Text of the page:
In this case the Supreme Court manifested its historic dedication to the protection of economic liberty under the Due Process Clause of the Fourteenth Amendment. At issue was a 1925 Oklahoma statute that declared the manufacture and sale of ice to be a “public business” and prevented persons from engaging in this activity without a license. The law further forbade the grant of new licenses to sell ice except upon proof of a necessity for an ice supply in a particular community. Enacted at the behest of major ice firms, the practical effect of the regulation was to shut out new enterprises and thus confer a de facto monopoly on the existing businesses. New State Ice Company brought suit under the statute to enjoin Ernest Liebmann from selling ice in Oklahoma City without a license. Liebmann insisted that he had a liberty interest protected by the Due Process Clause to engage in a common calling.
Finding that the Oklahoma law unreasonably curtailed the common right to engage in a lawful business, Justice George Sutherland, speaking for a 6–2 majority of the Court, held that the license requirement violated the Due Process Clause. He insisted that a state legislature could just declare by fiat that a line of ordinary business was affected with a public interest and then impose anticompetitive regulations. Sutherland specifically noted that the challenged regulations hurt the interests of the consuming public. Underscoring the high constitutional standing of property rights, he equated economic liberty and freedom of expression. “The opportunity to apply one’s labor and skill in an ordinary occupation with proper regard for all reasonable regulations,” Sutherland observed, “is no less entitled to protection” than freedom of the press. Sutherland’s analysis was consistent with the views of the framers of the Constitution and Bill of Rights, who did not differentiate between property ownership and other individual rights.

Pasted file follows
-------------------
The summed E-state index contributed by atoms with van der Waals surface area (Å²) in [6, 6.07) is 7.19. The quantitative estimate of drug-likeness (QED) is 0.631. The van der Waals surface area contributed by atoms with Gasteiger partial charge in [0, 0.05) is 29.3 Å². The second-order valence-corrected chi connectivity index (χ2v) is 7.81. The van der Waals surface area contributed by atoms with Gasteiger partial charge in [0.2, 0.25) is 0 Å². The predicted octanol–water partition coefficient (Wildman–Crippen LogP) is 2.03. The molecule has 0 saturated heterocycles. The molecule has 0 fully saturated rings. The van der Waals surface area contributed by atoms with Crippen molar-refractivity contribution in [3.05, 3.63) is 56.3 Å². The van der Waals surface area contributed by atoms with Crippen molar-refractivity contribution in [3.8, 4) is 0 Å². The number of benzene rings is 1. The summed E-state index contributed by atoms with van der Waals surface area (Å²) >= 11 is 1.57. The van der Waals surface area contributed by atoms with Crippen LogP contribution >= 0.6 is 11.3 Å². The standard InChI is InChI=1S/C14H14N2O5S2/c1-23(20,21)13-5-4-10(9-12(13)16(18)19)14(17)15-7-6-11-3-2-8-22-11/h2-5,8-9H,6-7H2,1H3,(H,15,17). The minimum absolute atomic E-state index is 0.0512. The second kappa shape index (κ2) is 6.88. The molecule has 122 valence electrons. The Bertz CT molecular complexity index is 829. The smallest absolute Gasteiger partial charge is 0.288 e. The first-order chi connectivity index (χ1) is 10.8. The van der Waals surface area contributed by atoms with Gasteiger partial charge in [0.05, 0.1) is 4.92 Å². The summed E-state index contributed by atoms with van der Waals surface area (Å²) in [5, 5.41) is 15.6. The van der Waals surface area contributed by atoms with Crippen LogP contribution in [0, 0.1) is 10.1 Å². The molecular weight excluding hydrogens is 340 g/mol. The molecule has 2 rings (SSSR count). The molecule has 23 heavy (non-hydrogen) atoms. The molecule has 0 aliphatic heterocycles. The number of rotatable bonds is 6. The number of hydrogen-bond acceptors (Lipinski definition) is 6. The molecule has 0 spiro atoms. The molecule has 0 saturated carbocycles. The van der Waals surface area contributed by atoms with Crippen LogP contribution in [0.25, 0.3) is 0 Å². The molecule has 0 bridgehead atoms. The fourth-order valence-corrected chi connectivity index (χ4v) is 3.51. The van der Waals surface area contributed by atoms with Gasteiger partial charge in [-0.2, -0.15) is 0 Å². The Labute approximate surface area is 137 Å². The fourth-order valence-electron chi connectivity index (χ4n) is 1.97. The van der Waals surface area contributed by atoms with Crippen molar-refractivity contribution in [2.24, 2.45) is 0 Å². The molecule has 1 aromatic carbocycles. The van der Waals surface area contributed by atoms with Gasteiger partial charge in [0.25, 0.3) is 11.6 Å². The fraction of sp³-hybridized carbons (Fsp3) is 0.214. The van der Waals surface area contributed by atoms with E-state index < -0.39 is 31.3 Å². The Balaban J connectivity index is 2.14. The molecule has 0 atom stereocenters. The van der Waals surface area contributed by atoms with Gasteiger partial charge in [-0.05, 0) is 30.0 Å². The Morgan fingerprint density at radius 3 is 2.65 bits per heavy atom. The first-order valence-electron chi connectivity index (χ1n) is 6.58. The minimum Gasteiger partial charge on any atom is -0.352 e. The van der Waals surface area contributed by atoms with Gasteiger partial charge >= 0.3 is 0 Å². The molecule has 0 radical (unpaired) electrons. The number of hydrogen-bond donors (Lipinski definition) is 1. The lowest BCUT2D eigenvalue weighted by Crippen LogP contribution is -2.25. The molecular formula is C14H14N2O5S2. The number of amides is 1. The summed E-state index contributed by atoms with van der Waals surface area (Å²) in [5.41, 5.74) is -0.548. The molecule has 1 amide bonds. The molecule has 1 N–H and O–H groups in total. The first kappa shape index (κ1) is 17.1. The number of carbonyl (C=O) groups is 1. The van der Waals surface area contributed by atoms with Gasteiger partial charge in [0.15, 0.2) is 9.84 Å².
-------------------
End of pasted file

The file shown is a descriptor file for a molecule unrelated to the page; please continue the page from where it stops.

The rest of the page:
In a lengthy dissenting opinion citing abundant social science data, Justice Louis D. Brandeis argued that the need to eliminate “destructive” competition was primarily a matter for legislative determination. Brushing aside concerns that the statute fostered monopoly, he maintained that federal and state governments must have the power “to remould, through experimentation, our economic practices and institutions to meet changing social and economic needs.” In often-quoted language, Brandeis asserted, “It is one of the happy incidents of the federal system that a single courageous State may, if its citizens choose, serve as a laboratory; and try novel social and economic experiments without risk to the rest of the country.” The Brandeis dissent reflected his personal support for an enlarged regulatory role for government, and his devotion to federalism. As he saw it, states should be free to fashion new solutions to economic and social concerns.
New State Ice was a classic defense of economic freedom by the pre–New Deal Court. Although never overruled, it has been effectively superseded by decisions that recognize broad legislative authority to regulate business enterprise and back away from reviewing economic legislation under the Due Process Clause. Some scholars, however, have recently defended New State Iceon grounds that the Oklahoma statute was nothing more than an arbitrary entry barrier that burdened consumers in order to protect established ice companies from competition.
Hadley Arkes, The Return of George Sutherland: Restoring a Jurisprudence of Natural Rights (Princeton, NJ: Princeton University Press, 1994); James W. Ely Jr., The Guardian of Every Other Right: A Constitutional History of Property Rights, 2nd ed. (New York: Oxford University Press, 1998); and Michael J. Phillips, The Lochner Court, Myth and Reality: Substantive Due Process from the 1890s to the 1930s (Westport, CT: Praeger, 2001).